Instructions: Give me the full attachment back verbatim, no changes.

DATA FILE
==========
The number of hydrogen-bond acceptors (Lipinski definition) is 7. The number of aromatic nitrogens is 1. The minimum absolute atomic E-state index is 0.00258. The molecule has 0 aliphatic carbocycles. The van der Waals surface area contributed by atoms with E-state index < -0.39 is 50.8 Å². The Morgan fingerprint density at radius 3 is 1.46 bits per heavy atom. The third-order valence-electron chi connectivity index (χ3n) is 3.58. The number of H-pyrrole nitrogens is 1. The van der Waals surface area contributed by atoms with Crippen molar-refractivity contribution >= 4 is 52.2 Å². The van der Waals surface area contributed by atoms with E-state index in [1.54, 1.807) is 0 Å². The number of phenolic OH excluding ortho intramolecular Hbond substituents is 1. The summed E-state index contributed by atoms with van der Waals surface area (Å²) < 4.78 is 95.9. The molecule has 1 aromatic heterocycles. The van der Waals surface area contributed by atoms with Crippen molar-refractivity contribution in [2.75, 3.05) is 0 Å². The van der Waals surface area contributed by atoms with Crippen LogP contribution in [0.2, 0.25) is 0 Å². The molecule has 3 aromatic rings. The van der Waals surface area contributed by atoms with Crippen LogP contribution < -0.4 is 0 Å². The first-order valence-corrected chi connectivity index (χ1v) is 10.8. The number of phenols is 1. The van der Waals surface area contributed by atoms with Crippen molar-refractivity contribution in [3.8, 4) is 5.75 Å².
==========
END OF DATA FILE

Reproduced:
The number of hydrogen-bond acceptors (Lipinski definition) is 7. The number of aromatic nitrogens is 1. The minimum absolute atomic E-state index is 0.00258. The molecule has 0 aliphatic carbocycles. The van der Waals surface area contributed by atoms with E-state index < -0.39 is 50.8 Å². The Morgan fingerprint density at radius 3 is 1.46 bits per heavy atom. The third-order valence-electron chi connectivity index (χ3n) is 3.58. The number of H-pyrrole nitrogens is 1. The van der Waals surface area contributed by atoms with Crippen molar-refractivity contribution >= 4 is 52.2 Å². The van der Waals surface area contributed by atoms with E-state index in [1.54, 1.807) is 0 Å². The number of phenolic OH excluding ortho intramolecular Hbond substituents is 1. The summed E-state index contributed by atoms with van der Waals surface area (Å²) < 4.78 is 95.9. The molecule has 1 aromatic heterocycles. The van der Waals surface area contributed by atoms with Crippen molar-refractivity contribution in [2.75, 3.05) is 0 Å². The van der Waals surface area contributed by atoms with Crippen LogP contribution in [0.2, 0.25) is 0 Å². The molecule has 3 aromatic rings. The van der Waals surface area contributed by atoms with Crippen LogP contribution < -0.4 is 0 Å². The first-order valence-corrected chi connectivity index (χ1v) is 10.8. The number of phenols is 1. The van der Waals surface area contributed by atoms with Crippen molar-refractivity contribution in [3.8, 4) is 5.75 Å².